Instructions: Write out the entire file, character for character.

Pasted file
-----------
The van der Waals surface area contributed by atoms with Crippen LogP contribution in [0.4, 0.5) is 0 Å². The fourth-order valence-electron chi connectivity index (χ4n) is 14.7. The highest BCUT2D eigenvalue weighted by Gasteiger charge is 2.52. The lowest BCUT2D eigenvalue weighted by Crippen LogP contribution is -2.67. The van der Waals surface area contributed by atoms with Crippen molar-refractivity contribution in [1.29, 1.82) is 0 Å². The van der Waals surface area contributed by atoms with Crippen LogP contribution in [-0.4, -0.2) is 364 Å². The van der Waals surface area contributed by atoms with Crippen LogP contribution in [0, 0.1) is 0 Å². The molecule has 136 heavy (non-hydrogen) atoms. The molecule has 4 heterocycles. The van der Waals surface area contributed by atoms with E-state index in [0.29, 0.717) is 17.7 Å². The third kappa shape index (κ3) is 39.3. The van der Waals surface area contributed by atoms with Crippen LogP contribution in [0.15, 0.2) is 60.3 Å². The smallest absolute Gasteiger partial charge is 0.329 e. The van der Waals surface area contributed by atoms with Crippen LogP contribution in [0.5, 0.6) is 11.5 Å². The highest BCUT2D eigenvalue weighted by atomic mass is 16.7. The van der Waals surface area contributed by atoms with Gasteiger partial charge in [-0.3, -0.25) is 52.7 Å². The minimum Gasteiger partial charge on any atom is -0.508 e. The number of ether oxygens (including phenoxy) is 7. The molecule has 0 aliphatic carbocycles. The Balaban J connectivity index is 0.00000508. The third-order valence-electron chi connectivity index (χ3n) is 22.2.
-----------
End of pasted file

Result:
The van der Waals surface area contributed by atoms with Crippen LogP contribution in [0.4, 0.5) is 0 Å². The fourth-order valence-electron chi connectivity index (χ4n) is 14.7. The highest BCUT2D eigenvalue weighted by Gasteiger charge is 2.52. The lowest BCUT2D eigenvalue weighted by Crippen LogP contribution is -2.67. The van der Waals surface area contributed by atoms with Crippen molar-refractivity contribution in [1.29, 1.82) is 0 Å². The van der Waals surface area contributed by atoms with Crippen LogP contribution in [-0.4, -0.2) is 364 Å². The van der Waals surface area contributed by atoms with Crippen LogP contribution in [0, 0.1) is 0 Å². The molecule has 136 heavy (non-hydrogen) atoms. The molecule has 4 heterocycles. The van der Waals surface area contributed by atoms with E-state index in [0.29, 0.717) is 17.7 Å². The third kappa shape index (κ3) is 39.3. The van der Waals surface area contributed by atoms with Crippen LogP contribution in [0.15, 0.2) is 60.3 Å². The smallest absolute Gasteiger partial charge is 0.329 e. The van der Waals surface area contributed by atoms with Crippen LogP contribution in [0.5, 0.6) is 11.5 Å². The highest BCUT2D eigenvalue weighted by atomic mass is 16.7. The van der Waals surface area contributed by atoms with Gasteiger partial charge in [-0.3, -0.25) is 52.7 Å². The minimum Gasteiger partial charge on any atom is -0.508 e. The number of ether oxygens (including phenoxy) is 7. The molecule has 0 aliphatic carbocycles. The Balaban J connectivity index is 0.00000508. The third-order valence-electron chi connectivity index (χ3n) is 22.2.